This is a partial transcript from "Your World with Neil Cavuto," October 7, 2005, that was edited for clarity.
NEIL CAVUTO, HOST: Now, early today, the Senate unanimously passed the defense appropriations bill. That contains $50 billion for wars in Afghanistan and Iraq.
My next guest sponsored an amendment to ban cruel and degrading treatment against anyone that the U.S. government has in custody. However, this caused some controversy with the White House.
With us now, Republican Senator from Arizona John McCain.
Senator, do you and the White House get along?
SEN. JOHN MCCAIN (R), ARIZONA: Very well. Very well.
CAVUTO: So, on this issue, is there any agita or what?
MCCAIN: Well, I hope we can come to some agreement.
As you know, 28 retired generals support this amendment. Colin Powell sent over a very strong letter in support of it. Our image throughout the world, because of Abu Ghraib, is very damaged. We have got to tell the world, we will not torture people. And, also, too many of our men and women who are doing the job of interrogations don`t have the proper instructions and guidelines with which to do their job.
And, basically, that is what the amendment calls for. And I`m glad it was a 90-9 vote.
CAVUTO: Switching gears a little, sir, you know, Republicans are not doing too well in some of these tracking surveys. In fact, a growing number in your party are fearful you might lose your majority next year. Do you think so?
MCCAIN: Well, I am glad it is an odd-numbered year right now.
CAVUTO: You think, if this holds right through next year, you would lose?
MCCAIN: No. I think we have gotten a wakeup call. And I think we are going to start responding to, for example, one of the bases of the Republican Party, a very important one, that believes in fiscal restraint and fiscal discipline.
And, already, we are having a number of meetings to try to cut spending in light of Katrina. I think that we have got to make progress in the war. That is another area. And I think we can. As you know, I have had difference in tactics and strategy, but we have got to win this war. I think the president gave an excellent speech yesterday outlining what is at stake.
And I think, also, that we have got to make sure that we perform ethically here in Washington. I think there is a real concern about that. And that may require some people to be fired.
CAVUTO: Do you think that, with the division in the Republican Party — I know conservatives are upset at the president over the Supreme Court pick of Harriet Miers and the fact that the spending is out of control — you know, you guys run the shot. You own the White House. You own Congress. And you are botching it on spending.
What do you think?
MCCAIN: Well look, I can`t deny the numbers.
I saw a number today that the approval rating of Congress was at 31, and right track/wrong track in the wrong direction. But I think we can turn this around. I am very confident that we can and will.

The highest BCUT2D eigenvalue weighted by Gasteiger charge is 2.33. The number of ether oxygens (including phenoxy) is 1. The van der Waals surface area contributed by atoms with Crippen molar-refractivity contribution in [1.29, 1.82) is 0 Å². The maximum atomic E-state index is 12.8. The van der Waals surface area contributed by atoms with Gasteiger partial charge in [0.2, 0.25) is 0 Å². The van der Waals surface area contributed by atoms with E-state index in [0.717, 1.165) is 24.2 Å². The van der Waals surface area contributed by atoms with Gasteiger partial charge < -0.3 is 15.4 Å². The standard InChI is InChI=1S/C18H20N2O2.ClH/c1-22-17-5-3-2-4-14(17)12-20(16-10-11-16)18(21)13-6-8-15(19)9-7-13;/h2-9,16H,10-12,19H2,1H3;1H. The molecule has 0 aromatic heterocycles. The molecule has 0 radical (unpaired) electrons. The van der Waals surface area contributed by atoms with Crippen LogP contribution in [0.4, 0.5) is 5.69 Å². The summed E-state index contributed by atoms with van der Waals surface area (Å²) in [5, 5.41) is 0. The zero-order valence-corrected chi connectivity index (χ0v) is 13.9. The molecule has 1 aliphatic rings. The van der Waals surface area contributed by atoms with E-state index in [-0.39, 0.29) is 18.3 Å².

And, by the way, if I could mention Harriet Miers, the president, when I was with him, campaigned and said, look, I am going to appoint people to the United States Supreme Court that I know and trust and that will strictly interpret the Constitution of the United States.
CAVUTO: So, you would vote for her right now?
MCCAIN: Well, I would not vote for her right now, because I think we have to go through the hearing process and everything like that.
MCCAIN: But I am favorably inclined and I am tended — and I want to support the president.
I voted for Justice Ginsburg.
CAVUTO: Could I ask you this?
MCCAIN: Could I just mention...
CAVUTO: Sure. Go ahead.
MCCAIN: I voted for Breyer and Ginsburg.
MCCAIN: I didn`t agree with them, but I voted for them, because elections have consequences.
Go ahead. I`m sorry.
CAVUTO: Yes. I`m sorry.
Could a pro-choice candidate get the Republican nomination?
MCCAIN: I doubt it, given the way the primaries are. I doubt it, but you never know.
CAVUTO: Could a maverick Republican, as you have been described, get the presidential nomination?
MCCAIN: I don`t know. Neil, you would have to leave that to more objective observers than me.
CAVUTO: All right. Let me ask you this. If this party repudiates you on some — a lot of issues that — you tick them off a lot, Senator. Would you ever consider leaving it?
MCCAIN: No. No. I am the party...
CAVUTO: Would you ever run as an independent?
MCCAIN: No. I am the party of Abraham Lincoln and Theodore Roosevelt and Ronald Reagan.
CAVUTO: All right, so, if, for example, you did not get the nomination, if you were so inclined, you would never consider running as an independent?
CAVUTO: OK. I just wanted to get that out of the way.
CAVUTO: Senator, it`s always good to see you.
MCCAIN: It is a pleasure to always talk with you, Neil. Thanks.
CAVUTO: All right. Thank you, sir, John McCain in Washington.
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